Zach drops in on a nice pitching matchup in the Eastern League, but only one hurler holds up his end of the bargain.
The Update for last night will be a bit different than the typical article. I attended the Binghamton at Bowie game (Double-A Eastern League), and I heard of an excellent story. I felt like it was necessary to dedicate the article to those very specific points.
We debut a new staff column that collects what talent evaluators in the industry are saying with a look at some scouting scuttlebutt about young pitchers with bright futures.
Many of our authors make a habit of speaking to scouts and other talent evaluators in order to bring you the best baseball information available. Not all of the tidbits gleaned from those conversations make it into our articles, but we don't want them to go to waste. Instead, we'll be collecting them in a regular feature called "What Scouts Are Saying," which will be open to participation from the entire BP staff and include quotes about minor leaguers and major leaguers alike. Welcome to the first edition.
Though we're just two weeks into the season, scouts have gotten to see quite a few performances from notable prospects (and one notable player in a big-league bullpen). Here's what they're saying:
Now that the Yankees have dealt Jesus Montero to the Mariners, they're in search of DH options.
Last Friday, the Yankees pulled off a major trade, sending Jesus Montero and Hector Noesi to the Mariners for Michael Pineda and Jose Campos. The move shores up the pinstripes' rotation both for 2012 and beyond, but it does create a vacancy at designated hitter, since the 22-year-old Montero was penciled in as the presumptive starter after a September audition in which he hit a searing .328/.406/.590 with four homers. While finding an adequately productive DH shouldn't be all that hard—the average AL DH hit .266/.341/.430 in 2011, while the Yankees’ DHs contributed a .251/.336/.450 line—Brian Cashman and company are up against some self-imposed financial constraints that make their task somewhat more challenging.
In his second postseason as a starter, the 1952 World Series, Brooklyn first baseman Gil Hodges had a miserable time. In seven games he went 0-for-21 with five walks and one RBI. The Dodgers lost to the Yankees in seven games, and Hodges was the official goat. Hodges played in another four World Series and he never had another bad one, hitting .337 with four home runs in 26 games, yet he never did stop hearing about what happened in ’52, and that terrible series may have helped keep him out of the Hall of Fame.
I think about the “Snodgrass Muff” a lot because, like “Merkle’s Boner,” it’s a good example of how unfair life can be. “Snow” supposedly cost the Giants the 1912 World Series against the Red Sox—the last World Series the Sox ever won, you’d think, from the way folks are carrying on this year—but he was only a contributor. The two teams were playing the eighth game of a seven-game series, a previous game having ended in a tie, at Fenway Park. It was the bottom of the 10th inning. The Giants had just gone up 2-1 in the top of the frame by scoring an impossible run against Smoky Joe Wood, on in relief. Christy Mathewson was still in for the Giants.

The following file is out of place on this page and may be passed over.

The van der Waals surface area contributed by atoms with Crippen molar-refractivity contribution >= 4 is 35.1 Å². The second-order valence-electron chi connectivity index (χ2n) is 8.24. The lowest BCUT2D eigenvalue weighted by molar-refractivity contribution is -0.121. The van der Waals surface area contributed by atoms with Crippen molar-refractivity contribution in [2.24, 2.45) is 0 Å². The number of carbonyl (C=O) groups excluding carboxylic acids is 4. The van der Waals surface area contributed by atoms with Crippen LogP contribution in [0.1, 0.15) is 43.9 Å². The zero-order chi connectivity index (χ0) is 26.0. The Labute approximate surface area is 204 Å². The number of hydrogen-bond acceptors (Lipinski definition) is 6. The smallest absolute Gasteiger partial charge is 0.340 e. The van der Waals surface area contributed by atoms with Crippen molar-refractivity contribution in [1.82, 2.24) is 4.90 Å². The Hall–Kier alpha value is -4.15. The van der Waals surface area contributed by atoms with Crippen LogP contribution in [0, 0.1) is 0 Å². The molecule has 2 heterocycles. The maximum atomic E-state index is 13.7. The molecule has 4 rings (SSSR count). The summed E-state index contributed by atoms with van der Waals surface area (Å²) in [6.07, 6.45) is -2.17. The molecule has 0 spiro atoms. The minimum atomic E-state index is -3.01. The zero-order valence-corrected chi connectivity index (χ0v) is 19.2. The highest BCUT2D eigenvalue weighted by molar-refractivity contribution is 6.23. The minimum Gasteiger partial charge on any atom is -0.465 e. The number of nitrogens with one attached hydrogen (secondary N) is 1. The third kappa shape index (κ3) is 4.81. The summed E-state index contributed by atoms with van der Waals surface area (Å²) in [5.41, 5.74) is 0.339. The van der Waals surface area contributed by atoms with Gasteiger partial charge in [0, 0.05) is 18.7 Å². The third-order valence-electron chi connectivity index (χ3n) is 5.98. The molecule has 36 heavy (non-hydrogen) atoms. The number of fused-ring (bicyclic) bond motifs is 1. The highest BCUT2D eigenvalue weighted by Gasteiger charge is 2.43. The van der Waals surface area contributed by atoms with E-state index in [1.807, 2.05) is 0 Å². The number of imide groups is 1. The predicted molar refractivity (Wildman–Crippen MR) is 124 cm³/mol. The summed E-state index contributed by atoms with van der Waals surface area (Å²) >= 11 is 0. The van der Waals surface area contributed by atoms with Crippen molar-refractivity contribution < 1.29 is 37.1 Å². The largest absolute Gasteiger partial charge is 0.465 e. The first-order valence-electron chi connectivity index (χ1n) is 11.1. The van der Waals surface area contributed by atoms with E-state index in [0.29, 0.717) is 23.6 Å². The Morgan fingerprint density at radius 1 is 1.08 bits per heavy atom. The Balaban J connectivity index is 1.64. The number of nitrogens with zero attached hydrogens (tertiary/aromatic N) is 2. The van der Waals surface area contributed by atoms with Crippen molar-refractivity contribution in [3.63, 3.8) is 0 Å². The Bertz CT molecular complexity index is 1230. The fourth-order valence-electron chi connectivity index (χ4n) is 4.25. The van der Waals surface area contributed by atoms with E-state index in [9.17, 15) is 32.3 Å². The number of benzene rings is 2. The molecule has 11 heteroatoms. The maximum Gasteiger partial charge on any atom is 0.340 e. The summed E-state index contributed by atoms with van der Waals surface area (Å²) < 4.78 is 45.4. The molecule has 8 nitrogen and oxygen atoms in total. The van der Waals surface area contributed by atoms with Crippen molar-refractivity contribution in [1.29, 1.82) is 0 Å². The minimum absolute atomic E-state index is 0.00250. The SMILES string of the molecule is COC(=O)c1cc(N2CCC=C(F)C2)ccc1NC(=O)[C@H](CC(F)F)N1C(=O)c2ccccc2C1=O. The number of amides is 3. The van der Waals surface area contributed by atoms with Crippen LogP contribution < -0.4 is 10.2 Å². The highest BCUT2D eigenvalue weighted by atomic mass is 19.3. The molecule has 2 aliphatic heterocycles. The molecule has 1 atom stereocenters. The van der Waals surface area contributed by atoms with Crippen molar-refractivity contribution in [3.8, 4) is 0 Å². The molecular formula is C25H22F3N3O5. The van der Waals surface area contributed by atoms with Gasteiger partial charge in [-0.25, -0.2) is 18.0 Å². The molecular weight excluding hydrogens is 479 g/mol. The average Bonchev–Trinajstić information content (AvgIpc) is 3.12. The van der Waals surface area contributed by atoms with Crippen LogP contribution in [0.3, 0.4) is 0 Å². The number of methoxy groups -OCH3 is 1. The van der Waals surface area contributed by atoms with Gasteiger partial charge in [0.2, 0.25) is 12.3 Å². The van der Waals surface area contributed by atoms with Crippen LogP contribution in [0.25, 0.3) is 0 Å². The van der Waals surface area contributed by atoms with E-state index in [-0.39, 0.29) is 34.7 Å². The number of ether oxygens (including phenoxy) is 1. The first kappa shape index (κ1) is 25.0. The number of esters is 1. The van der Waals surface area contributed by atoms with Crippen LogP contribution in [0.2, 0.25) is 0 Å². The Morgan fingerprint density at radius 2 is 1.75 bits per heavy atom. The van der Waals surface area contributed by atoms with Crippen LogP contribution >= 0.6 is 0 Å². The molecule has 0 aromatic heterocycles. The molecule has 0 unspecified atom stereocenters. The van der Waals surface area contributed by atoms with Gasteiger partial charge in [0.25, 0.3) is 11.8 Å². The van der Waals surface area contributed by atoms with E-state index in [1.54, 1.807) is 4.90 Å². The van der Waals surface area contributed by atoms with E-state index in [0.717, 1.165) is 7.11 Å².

The playoff races have been de-zombified, and Team Entropy was on the prowl, looking for meaningful baseball going into the final game.
Welcome to Team Entropy! Grab a seat on the couch, and here, have a beer. You've been invited to this party because after almost exactly six months and 160 games of regular-season baseball, you've suspended the need to root for a specific team and are working for the greater good, more interested in maximizing the amount of end-of-season chaos the remaining schedule can produce. The amount of season, even, if it comes to a 163rd game—or two.
Jay discusses the similar careers and 2011 seasons of David Ortiz and Alex Rodriguez, questioning their respective labels of hero and villain.
Once upon a time, their roles were unmistakable, the storylines obvious. David Ortiz was the hero of the underdog Red Sox. Benevolent, affable, even beloved, and of course, clutch. Alex Rodriguez was the villain, the epitome of the so-called "Evil Empire," at least after a certain trade fell through. Self-centered, publicly awkward, often loathed, and of course, unclutch. Seven seasons removed from when those narratives began taking shape, their roles are changing, perhaps faster than their public perceptions.
The Marlins rearrange the deck chairs by changing managers as their season goes south.
I had the chance to talk with Edwin Rodriguez only once during his 163-game stint as the Marlins' manager. He struck me as not only an exceptionally nice person but someone who had an innocence you don't often see in major-league managers.
The Twins and Yankees meet yet again in the first round of the postseason but Minnesota has home field advantage this time.
As they did last year as well as 2003 and 2004, the Twins run squarely into the Yankee juggernaut in the first round. Unlike those other three meetings, they have home field advantage this time around, as they won the AL Central going away thanks to a league-best 48-26 second-half record. The defending world champion Yankees, who held the majors' best record for most of the season, were forced to settle for the wild card due to a sluggish 13-17 showing against a very tough schedule in September and October. Despite the relative temperatures of the two clubs, it's important to remember that late-season records aren't predictive of October success—or failure.